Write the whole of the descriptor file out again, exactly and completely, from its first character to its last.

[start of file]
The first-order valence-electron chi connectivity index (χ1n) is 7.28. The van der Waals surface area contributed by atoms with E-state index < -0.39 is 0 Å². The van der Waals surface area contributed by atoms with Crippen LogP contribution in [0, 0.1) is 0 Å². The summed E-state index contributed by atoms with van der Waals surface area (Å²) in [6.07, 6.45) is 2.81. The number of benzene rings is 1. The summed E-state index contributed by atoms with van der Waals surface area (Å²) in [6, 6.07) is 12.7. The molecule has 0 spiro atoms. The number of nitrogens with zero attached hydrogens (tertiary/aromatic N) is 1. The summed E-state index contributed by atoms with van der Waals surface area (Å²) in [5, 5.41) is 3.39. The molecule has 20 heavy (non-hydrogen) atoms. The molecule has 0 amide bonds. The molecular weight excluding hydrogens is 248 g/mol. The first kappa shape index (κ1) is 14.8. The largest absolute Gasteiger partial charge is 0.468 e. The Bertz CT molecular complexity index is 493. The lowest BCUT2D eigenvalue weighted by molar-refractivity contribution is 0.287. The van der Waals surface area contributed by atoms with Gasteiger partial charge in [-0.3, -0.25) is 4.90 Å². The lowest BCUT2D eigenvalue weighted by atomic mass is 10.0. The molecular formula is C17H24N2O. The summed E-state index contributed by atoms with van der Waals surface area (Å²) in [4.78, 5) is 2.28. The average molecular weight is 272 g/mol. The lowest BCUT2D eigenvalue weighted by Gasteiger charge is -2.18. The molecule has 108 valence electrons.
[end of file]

The first-order valence-electron chi connectivity index (χ1n) is 7.28. The van der Waals surface area contributed by atoms with E-state index < -0.39 is 0 Å². The van der Waals surface area contributed by atoms with Crippen LogP contribution in [0, 0.1) is 0 Å². The summed E-state index contributed by atoms with van der Waals surface area (Å²) in [6.07, 6.45) is 2.81. The number of benzene rings is 1. The summed E-state index contributed by atoms with van der Waals surface area (Å²) in [6, 6.07) is 12.7. The molecule has 0 spiro atoms. The number of nitrogens with zero attached hydrogens (tertiary/aromatic N) is 1. The summed E-state index contributed by atoms with van der Waals surface area (Å²) in [5, 5.41) is 3.39. The molecule has 20 heavy (non-hydrogen) atoms. The molecule has 0 amide bonds. The molecular weight excluding hydrogens is 248 g/mol. The first kappa shape index (κ1) is 14.8. The largest absolute Gasteiger partial charge is 0.468 e. The Bertz CT molecular complexity index is 493. The lowest BCUT2D eigenvalue weighted by molar-refractivity contribution is 0.287. The van der Waals surface area contributed by atoms with Gasteiger partial charge in [-0.3, -0.25) is 4.90 Å². The lowest BCUT2D eigenvalue weighted by atomic mass is 10.0. The molecular formula is C17H24N2O. The summed E-state index contributed by atoms with van der Waals surface area (Å²) in [4.78, 5) is 2.28. The average molecular weight is 272 g/mol. The lowest BCUT2D eigenvalue weighted by Gasteiger charge is -2.18. The molecule has 108 valence electrons.